• George Fotiou

The Advantage of Portable Benefits

Since companies first competed to hire returning soldiers after World War II, employers have offered worker benefits such as health care insurance, retirement plans, and workers’ compensation. However, today’s workforce model has changed considerably. Between 2007 and 2017, the percentage of the workforce engaged in alternative work arrangements rose by almost half, accounting for 94% of total job growth.(1)

Today’s independent contractors operate under a wide range of hiring models, including temp agency, on-call, subcontracted, and part-time workers, as well as freelancers, artists, performers, handymen, commission-only salespeople, house flippers, private caregivers, ride-hail drivers, Instacart shoppers, DoorDash delivery drivers and handmade mask makers.(2) Among this rugged crew of income earners, only 13% of temporary agency workers, 28% of on-call workers, and 41% of contract company workers have employer-provided health insurance.(3)

Unfortunately, this means millions of Americans don’t have access to affordable benefits critical to achieving long-term financial stability. This problem became all the more evident during the pandemic, when 44 million workers lost their jobs and more than 5 million people lost their health insurance as well.(4)

The danger of so many Americans without access to health insurance and a retirement plan can be that many more could be added to the rolls of government safety net programs, such as Medicaid and food assistance.

A system of portable benefits, whether privately or publicly sponsored, would enable people to continue their insurance coverages throughout their lifetime, regardless of how many job changes they make. The U.S. already has many portable benefit programs, such as Social Security, Medicare, the individual retirement arrangement (IRA), and the health savings account (HSA). Each of these programs has criteria that limit eligibility, but they are generally available to both traditional and independent workers. Unfortunately, the independents do not have the same level of access to benefits such as employer-sponsored health insurance, disability insurance, worker’s compensation, or a retirement plan with an employer match.(5) This can leave independent contractors at a disadvantage.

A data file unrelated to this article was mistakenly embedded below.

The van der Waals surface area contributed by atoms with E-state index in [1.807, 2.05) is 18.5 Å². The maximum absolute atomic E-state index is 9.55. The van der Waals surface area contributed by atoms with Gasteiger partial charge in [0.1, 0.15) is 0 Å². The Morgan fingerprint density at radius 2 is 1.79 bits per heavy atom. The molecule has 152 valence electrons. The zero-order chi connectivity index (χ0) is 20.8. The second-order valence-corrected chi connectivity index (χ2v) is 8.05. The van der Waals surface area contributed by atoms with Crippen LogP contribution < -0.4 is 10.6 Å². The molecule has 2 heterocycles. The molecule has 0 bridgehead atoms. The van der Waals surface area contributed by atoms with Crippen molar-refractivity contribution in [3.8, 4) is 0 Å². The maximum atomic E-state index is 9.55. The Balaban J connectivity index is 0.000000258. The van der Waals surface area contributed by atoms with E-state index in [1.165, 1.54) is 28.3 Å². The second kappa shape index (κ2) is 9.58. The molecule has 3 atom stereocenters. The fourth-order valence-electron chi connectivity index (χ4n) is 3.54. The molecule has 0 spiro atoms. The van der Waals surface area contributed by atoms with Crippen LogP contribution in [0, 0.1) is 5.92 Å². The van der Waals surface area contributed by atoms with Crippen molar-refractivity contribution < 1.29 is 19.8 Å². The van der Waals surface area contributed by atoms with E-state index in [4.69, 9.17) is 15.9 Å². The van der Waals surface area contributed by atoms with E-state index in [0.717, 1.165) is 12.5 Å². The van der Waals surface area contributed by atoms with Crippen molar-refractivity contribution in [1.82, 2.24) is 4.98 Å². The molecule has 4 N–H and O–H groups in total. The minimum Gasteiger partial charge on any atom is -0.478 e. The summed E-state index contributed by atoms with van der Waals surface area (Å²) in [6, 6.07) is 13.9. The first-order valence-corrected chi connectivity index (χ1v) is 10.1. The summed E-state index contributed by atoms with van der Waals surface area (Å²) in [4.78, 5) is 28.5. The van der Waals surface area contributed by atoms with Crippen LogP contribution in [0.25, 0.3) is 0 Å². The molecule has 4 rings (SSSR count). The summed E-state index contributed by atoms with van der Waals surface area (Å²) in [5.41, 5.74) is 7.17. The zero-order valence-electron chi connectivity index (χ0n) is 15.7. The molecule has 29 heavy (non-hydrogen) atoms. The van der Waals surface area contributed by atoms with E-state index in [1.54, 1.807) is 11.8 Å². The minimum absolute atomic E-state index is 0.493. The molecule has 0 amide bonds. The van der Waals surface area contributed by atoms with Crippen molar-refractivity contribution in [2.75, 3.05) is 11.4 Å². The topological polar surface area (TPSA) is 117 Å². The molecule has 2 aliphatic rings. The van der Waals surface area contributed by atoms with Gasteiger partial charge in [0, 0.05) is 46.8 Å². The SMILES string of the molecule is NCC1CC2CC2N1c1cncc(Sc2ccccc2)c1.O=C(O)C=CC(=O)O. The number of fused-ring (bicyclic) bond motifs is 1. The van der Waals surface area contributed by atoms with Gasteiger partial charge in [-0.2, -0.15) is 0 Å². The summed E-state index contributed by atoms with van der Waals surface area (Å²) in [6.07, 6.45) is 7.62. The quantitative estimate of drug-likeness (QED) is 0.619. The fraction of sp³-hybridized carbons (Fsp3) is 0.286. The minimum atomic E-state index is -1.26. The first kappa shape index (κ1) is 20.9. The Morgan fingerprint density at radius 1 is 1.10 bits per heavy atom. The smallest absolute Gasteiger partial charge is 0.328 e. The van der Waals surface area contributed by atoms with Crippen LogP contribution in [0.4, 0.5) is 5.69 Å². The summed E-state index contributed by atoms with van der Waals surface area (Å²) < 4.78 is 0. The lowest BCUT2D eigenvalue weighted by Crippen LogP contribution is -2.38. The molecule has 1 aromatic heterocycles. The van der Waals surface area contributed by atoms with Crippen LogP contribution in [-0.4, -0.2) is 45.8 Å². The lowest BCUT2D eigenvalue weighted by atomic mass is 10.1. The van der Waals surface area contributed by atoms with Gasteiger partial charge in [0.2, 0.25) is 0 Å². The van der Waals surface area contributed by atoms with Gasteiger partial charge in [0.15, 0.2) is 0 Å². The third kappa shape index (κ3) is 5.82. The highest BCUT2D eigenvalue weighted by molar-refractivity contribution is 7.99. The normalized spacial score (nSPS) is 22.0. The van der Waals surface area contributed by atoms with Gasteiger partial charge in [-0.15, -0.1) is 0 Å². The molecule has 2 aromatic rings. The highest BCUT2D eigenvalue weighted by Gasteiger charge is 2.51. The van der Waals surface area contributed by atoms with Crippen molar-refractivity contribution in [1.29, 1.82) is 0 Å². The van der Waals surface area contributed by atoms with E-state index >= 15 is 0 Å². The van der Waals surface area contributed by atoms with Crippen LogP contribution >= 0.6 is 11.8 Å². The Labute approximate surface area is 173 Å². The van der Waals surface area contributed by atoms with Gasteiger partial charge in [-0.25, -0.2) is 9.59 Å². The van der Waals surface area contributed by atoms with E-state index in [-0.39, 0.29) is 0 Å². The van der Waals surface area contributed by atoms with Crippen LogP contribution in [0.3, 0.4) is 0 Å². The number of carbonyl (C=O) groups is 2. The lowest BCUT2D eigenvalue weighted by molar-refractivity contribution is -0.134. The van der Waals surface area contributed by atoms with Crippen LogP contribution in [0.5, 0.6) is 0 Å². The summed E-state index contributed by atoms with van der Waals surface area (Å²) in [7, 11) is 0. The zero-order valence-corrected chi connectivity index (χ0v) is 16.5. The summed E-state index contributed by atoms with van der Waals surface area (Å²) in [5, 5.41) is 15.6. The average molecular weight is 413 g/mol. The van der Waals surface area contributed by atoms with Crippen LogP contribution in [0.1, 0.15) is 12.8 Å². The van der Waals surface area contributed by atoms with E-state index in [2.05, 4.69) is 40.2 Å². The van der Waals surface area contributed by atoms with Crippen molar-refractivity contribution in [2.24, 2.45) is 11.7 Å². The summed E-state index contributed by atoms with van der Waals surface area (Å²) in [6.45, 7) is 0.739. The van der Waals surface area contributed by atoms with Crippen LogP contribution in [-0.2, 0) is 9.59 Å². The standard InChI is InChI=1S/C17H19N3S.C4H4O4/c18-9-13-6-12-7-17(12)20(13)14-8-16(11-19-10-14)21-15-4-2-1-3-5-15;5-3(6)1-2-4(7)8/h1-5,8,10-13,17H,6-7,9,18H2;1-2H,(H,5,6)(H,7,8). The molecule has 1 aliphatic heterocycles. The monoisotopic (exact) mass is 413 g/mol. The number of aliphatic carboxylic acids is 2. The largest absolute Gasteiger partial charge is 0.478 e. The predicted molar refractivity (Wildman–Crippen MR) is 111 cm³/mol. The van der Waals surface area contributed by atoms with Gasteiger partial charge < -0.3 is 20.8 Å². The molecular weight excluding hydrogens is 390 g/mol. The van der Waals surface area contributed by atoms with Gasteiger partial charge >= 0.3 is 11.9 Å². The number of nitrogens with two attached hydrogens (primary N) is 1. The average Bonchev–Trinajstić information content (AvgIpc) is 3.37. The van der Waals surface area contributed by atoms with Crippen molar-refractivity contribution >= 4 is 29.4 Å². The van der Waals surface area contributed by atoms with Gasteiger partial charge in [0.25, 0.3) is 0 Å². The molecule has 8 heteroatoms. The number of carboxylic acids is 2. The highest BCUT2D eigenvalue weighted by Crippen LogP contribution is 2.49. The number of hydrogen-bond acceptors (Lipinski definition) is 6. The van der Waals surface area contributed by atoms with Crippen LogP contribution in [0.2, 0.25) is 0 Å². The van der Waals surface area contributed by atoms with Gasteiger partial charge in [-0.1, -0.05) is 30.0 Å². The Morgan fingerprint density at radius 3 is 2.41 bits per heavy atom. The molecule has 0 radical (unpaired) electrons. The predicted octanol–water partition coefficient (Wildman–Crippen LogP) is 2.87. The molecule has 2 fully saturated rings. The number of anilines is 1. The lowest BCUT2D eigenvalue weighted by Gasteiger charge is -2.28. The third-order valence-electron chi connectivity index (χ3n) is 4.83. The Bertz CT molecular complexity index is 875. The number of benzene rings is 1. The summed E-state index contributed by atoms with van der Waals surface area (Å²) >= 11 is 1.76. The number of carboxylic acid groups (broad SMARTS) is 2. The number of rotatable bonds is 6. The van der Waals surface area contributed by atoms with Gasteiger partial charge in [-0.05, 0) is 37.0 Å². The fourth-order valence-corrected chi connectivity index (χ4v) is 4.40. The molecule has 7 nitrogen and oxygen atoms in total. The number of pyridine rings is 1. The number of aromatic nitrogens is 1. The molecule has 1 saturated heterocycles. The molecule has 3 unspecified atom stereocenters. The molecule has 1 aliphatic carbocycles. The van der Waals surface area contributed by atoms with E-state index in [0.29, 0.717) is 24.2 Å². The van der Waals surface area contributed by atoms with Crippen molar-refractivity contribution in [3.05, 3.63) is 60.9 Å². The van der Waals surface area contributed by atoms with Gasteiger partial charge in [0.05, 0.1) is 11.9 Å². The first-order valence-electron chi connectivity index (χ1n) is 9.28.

An affordable and universally available portable benefits system could offer advantages to employers as well. Providing health care insurance is both complex and expensive, so employers should devote considerable resources to pay for and manage their in-house benefits. By enabling “gig workers” to access comparable portable benefits, employers could be better able to staff up and down as needed without adding excess expense to their personnel budgets.

Furthermore, having life, health, disability, worker’s comp insurance and a lucrative retirement plan may inspire more entrepreneurs to start their own small businesses. This could be a key boost to future economic growth since 64% of net new private-sector jobs in the U.S. are created by small businesses.(6)

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1 Aspen Institute. March 24, 2017. “Benefits Innovation Fund: Providing Seed Capital to Create Innovative Portable Benefit Models.” Accessed Dec. 10, 2020.

2 Liya Palagashvil. The Center For Growth and Opportunity at Utah State. October 21, 2020. “Barriers to Portable Benefits Solutions for Gig Economy Workers.” Accessed Dec. 10, 2020.

3 Aspen Institute. September 2020. “A Modernized System of Benefits Is the Foundation For an Inclusive Economy.” Accessed Dec. 10, 2020.

4 Ibid.

5 Ibid.

6 Alphonso Serrano. Fundera. July 24, 2020. “How Many Jobs Do Small Businesses Really Create?” Accessed Dec. 10, 2020.

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